Student Life at ISU

Adam_BlogOver the weekend I ran into Adam, a former Kennedy HS and AP Lang student. Sounds like he’s doing impressive things at Iowa State University these days, which is no surprise to anyone who knows him. But the reason I’m posting here about him is that he was blogging this year for Cyclone Life, a student organization at ISU. Among other things, now I know where I should eat the next time I’m in Ames. Thanks for sharing, Adam, and keep up the good work!

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Formatting an Essay Like the New York Review of Books

To make your essay look like one of the essays on, you’ll need the following:

  • all the publishing info about your book;
  • an image that evokes an important idea within your essay;
  • a caption for your image, including whose image it is.

Remember that you’ll also have to include a Works Cited page. The formatting guidelines for those are here, if you’re using MLA. An example of what it looks like is here.

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The Dauntless Oracle

CaptureRecently, former student Austin Anderson e-mailed me to say hello, and to let me know about a new blog he started, called The Dauntless Oracle. On it, he writes about a range of topics, but all of them seem to be around the intersection of technology and culture. Those of you who are writing about those might want to go check it out. Nice work, Austin!

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Author Study Panel Schedule


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The Rhetorical Triangle

For future reference, some questions to ask when you’re beginning a piece of rhetorical analysis.

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Aristotle, Joshua Bell, and Persuasion

Watch the video. Then I’ll have a few words about this after the jump.
Continue reading

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The Credible Hulk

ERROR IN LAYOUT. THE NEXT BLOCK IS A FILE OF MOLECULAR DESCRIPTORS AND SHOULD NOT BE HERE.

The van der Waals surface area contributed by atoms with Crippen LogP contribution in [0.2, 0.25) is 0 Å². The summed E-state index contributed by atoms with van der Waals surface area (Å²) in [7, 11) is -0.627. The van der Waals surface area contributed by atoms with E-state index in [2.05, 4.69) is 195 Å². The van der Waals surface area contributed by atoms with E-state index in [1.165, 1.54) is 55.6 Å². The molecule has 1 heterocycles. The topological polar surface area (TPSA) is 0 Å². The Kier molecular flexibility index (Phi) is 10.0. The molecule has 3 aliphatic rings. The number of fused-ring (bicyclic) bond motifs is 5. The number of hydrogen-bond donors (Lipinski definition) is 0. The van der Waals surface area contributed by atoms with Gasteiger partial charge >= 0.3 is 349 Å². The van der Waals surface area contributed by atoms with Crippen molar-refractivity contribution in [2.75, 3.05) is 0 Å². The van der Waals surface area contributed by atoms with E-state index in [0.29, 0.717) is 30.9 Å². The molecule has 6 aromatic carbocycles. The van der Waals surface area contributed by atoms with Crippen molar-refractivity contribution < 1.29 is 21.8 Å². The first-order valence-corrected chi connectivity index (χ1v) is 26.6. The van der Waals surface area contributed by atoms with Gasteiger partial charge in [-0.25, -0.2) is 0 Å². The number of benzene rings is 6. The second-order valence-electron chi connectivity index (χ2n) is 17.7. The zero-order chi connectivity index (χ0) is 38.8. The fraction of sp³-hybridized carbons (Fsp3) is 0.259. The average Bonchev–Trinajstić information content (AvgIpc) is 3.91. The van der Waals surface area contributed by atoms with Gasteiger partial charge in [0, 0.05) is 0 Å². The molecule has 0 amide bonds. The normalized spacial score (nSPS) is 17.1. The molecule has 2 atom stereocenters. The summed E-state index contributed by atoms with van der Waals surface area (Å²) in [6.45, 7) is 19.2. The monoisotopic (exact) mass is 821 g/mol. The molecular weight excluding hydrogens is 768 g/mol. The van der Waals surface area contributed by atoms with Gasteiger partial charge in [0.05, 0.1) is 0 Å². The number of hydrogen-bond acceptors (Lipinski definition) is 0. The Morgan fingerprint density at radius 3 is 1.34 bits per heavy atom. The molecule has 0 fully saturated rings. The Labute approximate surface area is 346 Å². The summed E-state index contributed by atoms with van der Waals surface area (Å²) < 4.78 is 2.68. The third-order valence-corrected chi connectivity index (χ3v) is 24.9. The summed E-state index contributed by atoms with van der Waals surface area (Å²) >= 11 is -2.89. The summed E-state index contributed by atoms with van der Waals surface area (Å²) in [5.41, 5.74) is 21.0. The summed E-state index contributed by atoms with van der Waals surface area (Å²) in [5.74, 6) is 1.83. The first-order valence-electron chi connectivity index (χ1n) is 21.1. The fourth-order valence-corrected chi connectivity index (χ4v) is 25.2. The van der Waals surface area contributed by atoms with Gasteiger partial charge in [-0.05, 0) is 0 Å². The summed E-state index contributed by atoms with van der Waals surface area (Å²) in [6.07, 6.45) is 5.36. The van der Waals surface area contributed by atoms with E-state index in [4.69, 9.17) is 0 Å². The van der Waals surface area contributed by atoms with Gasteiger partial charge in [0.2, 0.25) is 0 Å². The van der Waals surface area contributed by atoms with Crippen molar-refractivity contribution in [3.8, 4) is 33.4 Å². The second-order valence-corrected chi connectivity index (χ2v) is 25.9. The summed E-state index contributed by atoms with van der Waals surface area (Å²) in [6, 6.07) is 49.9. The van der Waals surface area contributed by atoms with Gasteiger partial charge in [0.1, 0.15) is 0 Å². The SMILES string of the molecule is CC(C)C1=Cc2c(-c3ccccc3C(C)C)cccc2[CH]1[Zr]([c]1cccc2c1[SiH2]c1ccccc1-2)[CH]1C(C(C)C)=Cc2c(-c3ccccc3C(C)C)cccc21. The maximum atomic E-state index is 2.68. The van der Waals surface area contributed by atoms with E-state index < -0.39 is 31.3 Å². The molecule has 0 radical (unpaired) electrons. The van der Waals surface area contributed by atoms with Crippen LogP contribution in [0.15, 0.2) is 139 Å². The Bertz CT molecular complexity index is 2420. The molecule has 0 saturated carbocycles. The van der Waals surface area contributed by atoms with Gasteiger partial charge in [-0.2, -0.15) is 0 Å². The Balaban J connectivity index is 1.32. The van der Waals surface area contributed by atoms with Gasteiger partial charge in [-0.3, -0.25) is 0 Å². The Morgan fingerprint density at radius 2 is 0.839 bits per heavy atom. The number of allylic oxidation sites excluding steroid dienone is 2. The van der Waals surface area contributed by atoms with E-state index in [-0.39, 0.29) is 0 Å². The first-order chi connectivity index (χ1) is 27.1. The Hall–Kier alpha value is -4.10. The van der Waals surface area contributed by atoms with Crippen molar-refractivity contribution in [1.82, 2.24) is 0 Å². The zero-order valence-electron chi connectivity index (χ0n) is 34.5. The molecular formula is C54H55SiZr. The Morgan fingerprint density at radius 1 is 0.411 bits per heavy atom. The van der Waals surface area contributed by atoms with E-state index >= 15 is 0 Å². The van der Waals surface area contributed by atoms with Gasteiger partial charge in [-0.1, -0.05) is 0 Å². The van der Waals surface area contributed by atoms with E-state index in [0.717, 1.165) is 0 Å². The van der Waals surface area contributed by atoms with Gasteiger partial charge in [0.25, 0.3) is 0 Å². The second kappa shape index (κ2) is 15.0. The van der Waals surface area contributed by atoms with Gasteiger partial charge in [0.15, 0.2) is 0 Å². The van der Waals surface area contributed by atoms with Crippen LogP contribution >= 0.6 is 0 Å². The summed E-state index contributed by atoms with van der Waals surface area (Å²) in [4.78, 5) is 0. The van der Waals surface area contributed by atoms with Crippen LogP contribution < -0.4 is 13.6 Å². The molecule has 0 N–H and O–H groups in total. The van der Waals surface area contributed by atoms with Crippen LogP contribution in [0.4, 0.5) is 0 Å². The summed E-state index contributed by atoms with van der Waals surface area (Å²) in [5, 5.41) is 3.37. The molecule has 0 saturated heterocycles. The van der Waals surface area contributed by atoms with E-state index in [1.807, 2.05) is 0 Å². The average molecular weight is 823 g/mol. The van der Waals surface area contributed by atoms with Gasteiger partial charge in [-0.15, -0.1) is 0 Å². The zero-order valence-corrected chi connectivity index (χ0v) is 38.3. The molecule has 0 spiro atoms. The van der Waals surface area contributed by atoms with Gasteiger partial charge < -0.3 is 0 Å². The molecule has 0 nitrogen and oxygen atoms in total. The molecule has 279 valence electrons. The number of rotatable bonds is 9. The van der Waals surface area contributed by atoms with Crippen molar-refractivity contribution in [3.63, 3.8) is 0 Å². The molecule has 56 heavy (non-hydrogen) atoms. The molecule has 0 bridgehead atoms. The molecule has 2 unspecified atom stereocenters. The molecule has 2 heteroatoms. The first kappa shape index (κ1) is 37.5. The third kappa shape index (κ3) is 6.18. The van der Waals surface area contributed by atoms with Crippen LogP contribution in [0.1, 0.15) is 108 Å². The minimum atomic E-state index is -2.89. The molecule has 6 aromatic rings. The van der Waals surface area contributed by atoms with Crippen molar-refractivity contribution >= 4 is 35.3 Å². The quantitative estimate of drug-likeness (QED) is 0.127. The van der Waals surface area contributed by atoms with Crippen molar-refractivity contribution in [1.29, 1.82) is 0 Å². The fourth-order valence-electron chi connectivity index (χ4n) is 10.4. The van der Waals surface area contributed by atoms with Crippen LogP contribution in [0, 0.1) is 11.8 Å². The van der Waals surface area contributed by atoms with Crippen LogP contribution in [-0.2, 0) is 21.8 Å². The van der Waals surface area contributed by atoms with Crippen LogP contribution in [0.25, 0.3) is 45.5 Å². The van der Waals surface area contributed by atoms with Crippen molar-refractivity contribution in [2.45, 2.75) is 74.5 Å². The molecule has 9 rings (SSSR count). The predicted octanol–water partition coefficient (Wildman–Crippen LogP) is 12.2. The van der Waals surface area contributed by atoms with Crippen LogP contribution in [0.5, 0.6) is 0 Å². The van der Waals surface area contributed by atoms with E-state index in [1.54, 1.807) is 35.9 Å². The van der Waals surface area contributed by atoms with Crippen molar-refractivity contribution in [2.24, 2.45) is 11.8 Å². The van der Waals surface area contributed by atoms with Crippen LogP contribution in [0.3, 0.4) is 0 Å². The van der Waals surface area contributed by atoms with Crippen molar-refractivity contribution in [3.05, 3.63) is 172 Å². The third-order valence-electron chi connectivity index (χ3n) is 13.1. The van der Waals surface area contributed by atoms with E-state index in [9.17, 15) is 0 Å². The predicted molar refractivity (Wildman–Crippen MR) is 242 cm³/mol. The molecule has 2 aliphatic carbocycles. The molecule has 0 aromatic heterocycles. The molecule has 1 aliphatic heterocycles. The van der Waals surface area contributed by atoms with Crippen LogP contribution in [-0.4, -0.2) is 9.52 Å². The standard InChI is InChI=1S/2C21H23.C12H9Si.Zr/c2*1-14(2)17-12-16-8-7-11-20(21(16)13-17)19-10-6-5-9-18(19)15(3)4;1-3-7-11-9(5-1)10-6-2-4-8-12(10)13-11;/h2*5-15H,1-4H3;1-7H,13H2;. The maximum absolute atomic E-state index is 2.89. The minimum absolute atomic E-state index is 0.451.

Posted by request

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Join Us for ICAPLCPE4

This guy is probably walking into an AP Practice Exam. You should too.

As you all know, I’ll be holding the Fourth Annual Iowa City AP Language and Composition Practice Exam (ICAPLCPE) on the University of Iowa campus a week from tomorrow. That is, Saturday, May 3, at 8:00 AM. It will be at the Iowa Memorial Union, which is the university’s main building for hosting conferences, concerts, and other events. How do you get there? Here you go.

The value of going through a full practice exam, in my view, is that you’ll walk into the actual exam knowing what it feels like to answer 65 or so multiple choice questions, and write three essays, all in one sitting. Well, two sittings. There’s a little break. But you get the idea.

Try hard not to be late. Give yourself plenty of time to get there, in case you take a wrong turn at Albuquerque. Drive carefully. Bring a couple of pencils. Bring a bottle of water. We’ll take the first fifteen minutes to get settled, go over the rules, that sort of thing.


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Essayists for Author Study 3

Anthony Bourdain


Bill Bryson


Ta-Nehisi Coates


Nora Ephron


Henry Louis Gates, Jr.


Malcolm Gladwell


Christopher Hitchens


Michael Pollan


Anna Quindlen


Oliver Sacks


David Sedaris


Peter Singer


Neil deGrasse Tyson


Sarah Vowell


Naomi Wolf





Taylor Branch


bell hooks


David Foster Wallace


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Book Review Essays, Spring 2014


This term we’ll talk about book review essays a lot. I insist on tacking the word “essays” on the back end of that phrase to help differentiate between those we’ll be reading, and those which might first come to mind. The latter might include reviews on Amazon, Barnes & Noble, or Goodreads, reviews that offer a quick-glance judgment by seeing four-out-of-five stars reddened. If you’ve regularly read around in newspapers and magazines, you might think of a slightly more sophisticated version, a review that tells you in a more nuanced fashion about a newly-published tome, its strengths and weaknesses, and at least an implied final evaluation.

The essays we’re going to talk about do some of that, but more. They are essays in their own right, about the topic at hand, at some point discussing a recent book on that same subject.

To that end, I’ll frequently refer to the New York Review of Books, a magazine (and, of course, website) which publishes this and other sorts of essays (this morning I find an essay on freedom and spying by German Chancellor Angela Merkel). Clicking there this morning I see several great examples for us. Essays on books about weighty historical topics like slavery and anti-Semitism. There’s another about women at the top of their fields. Each of these is after something greater than even the kind, well-read man or woman at the sales counter of your favorite book store. Each is also an essay, in the sense we’ve discussed all year, hoping to persuade the reader of something, often hoping to change our focus on the world just a little.

When you need to find your way back to these essays, or those like them, click over on the right there, on the tag “book reviews.” It will take you to the posts over the past few years where I’ve linked to many such reviews.

UPDATE: Here’s Steve Coll’s essay, “The King of the Foxes,” which we discussed on Friday, which is a biography.

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